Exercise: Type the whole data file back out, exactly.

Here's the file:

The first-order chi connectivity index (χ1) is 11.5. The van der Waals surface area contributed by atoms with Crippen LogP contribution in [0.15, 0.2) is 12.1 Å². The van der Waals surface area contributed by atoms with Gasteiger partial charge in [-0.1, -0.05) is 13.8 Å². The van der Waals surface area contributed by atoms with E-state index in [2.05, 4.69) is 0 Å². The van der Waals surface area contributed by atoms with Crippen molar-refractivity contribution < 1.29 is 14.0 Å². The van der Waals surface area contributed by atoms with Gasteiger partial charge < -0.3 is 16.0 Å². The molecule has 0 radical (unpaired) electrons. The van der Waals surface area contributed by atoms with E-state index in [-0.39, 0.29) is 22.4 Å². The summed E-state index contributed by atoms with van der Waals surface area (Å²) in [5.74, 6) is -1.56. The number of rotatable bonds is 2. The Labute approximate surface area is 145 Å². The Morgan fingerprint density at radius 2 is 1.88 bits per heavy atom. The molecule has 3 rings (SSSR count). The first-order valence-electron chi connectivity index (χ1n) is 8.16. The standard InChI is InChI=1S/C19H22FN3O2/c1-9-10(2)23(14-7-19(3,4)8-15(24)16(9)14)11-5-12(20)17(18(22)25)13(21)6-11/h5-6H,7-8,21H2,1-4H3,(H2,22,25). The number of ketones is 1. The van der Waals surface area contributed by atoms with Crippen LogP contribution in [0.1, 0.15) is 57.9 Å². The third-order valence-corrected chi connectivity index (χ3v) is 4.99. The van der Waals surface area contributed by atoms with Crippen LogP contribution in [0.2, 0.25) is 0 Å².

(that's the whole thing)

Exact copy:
The first-order chi connectivity index (χ1) is 11.5. The van der Waals surface area contributed by atoms with Crippen LogP contribution in [0.15, 0.2) is 12.1 Å². The van der Waals surface area contributed by atoms with Gasteiger partial charge in [-0.1, -0.05) is 13.8 Å². The van der Waals surface area contributed by atoms with E-state index in [2.05, 4.69) is 0 Å². The van der Waals surface area contributed by atoms with Crippen molar-refractivity contribution < 1.29 is 14.0 Å². The van der Waals surface area contributed by atoms with Gasteiger partial charge < -0.3 is 16.0 Å². The molecule has 0 radical (unpaired) electrons. The van der Waals surface area contributed by atoms with E-state index in [-0.39, 0.29) is 22.4 Å². The summed E-state index contributed by atoms with van der Waals surface area (Å²) in [5.74, 6) is -1.56. The number of rotatable bonds is 2. The Labute approximate surface area is 145 Å². The Morgan fingerprint density at radius 2 is 1.88 bits per heavy atom. The molecule has 3 rings (SSSR count). The first-order valence-electron chi connectivity index (χ1n) is 8.16. The standard InChI is InChI=1S/C19H22FN3O2/c1-9-10(2)23(14-7-19(3,4)8-15(24)16(9)14)11-5-12(20)17(18(22)25)13(21)6-11/h5-6H,7-8,21H2,1-4H3,(H2,22,25). The number of ketones is 1. The van der Waals surface area contributed by atoms with Crippen LogP contribution in [0.1, 0.15) is 57.9 Å². The third-order valence-corrected chi connectivity index (χ3v) is 4.99. The van der Waals surface area contributed by atoms with Crippen LogP contribution in [0.2, 0.25) is 0 Å².